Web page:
Dog(s) of the Year(s)
If my wife, Susan, had been an exotic dancer, she would have fan-danced to David Rose’s 1962 classic, The Stripper, as “Shorty Keystone”. Because according to Sooz, stripper nicknames are best derived by combining that of your first dog with the street where you lived. Ergo, had I headlined for the Chippendales as “Freckles Lincoln”, I figure my skivvies would have been stuffed with sawbucks. Soley because of my stage name. Hardly by virtue of my physique. And never in appreciation of my dancing ability.
A liver and white cocker, Freckles was aptly named. I don’t remember much about his life, but the memory of his death is indelible. One crisp, fall morning he bolted past my mother and out the front door in pursuit of his nemesis, a Red Arrow tractor-trailer, as it rumbled down Lincoln Street in Easton, Pennsylvania. Sadly, he caught it. I came home from kindergarten to find my mother crying inconsolably and Freckles in a cardboard box in the cellar. I was not allowed to see him. My first brush with here-today-gone-tomorrow death. Only after losing other pups and pals over the next 65 years would I come to appreciate how merciful that can be.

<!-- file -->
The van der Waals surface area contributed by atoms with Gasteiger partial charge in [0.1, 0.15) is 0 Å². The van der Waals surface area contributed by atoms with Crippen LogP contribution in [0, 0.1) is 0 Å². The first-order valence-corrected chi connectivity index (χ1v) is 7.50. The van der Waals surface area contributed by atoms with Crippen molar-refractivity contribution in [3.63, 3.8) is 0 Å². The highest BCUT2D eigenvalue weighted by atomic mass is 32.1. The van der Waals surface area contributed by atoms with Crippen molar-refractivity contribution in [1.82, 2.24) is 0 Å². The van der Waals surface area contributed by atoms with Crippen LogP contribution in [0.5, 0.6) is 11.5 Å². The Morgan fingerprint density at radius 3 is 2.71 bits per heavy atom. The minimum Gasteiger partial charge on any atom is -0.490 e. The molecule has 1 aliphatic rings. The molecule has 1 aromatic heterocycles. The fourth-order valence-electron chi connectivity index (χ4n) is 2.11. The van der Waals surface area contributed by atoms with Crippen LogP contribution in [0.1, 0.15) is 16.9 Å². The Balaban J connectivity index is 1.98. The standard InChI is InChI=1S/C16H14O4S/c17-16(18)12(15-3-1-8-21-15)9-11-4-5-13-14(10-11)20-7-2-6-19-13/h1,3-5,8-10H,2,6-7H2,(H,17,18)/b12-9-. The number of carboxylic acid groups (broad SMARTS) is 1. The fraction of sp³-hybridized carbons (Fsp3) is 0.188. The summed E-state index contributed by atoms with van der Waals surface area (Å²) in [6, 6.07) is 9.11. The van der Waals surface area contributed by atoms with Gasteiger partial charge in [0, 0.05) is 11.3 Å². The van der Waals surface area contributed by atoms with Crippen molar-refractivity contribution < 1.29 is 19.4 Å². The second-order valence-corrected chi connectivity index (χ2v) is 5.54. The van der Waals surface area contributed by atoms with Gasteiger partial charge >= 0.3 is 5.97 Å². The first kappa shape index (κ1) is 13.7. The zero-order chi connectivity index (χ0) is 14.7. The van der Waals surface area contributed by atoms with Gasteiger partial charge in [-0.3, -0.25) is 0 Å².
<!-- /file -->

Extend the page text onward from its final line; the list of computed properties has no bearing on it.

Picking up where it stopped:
Four Aprils later Mrs. Zettler’s miniature dachshund had puppies and tiny, black and tan Freitag Von Spritzen blitzkrieged our household. Born on Good Friday and a tinkler when tickled, “Tags” dominated our Pennsylvania, Kansas, New Jersey and Oklahoma homes for the next 14 years. He loved Hartz Dog Yummies, nightly walks and his wicker bed, despite the bald spot it wore at the base of his tail. For some inexplicable reason my brother, Rob, started calling him The Moose. And he took to it.
In Tags’ later years as his muzzle grew grayer, back stiffer and tail barer, I was off to college and the navy. My visits became fewer and farther between until one day, while out on the line in the Mediterranean, mail call informed me of his passing. On that inevitable, gray afternoon I remember flying with my sun visor down so the crew couldn’t see my tears. Mom wrote that they buried him in the backyard in Oklahoma under a sundial tombstone. Dad had a brass plaque made. It told Tags’ tale in eight words. Theirs too.
HE SHARED THE BEST YEARS OF OUR LIVES
– John Genther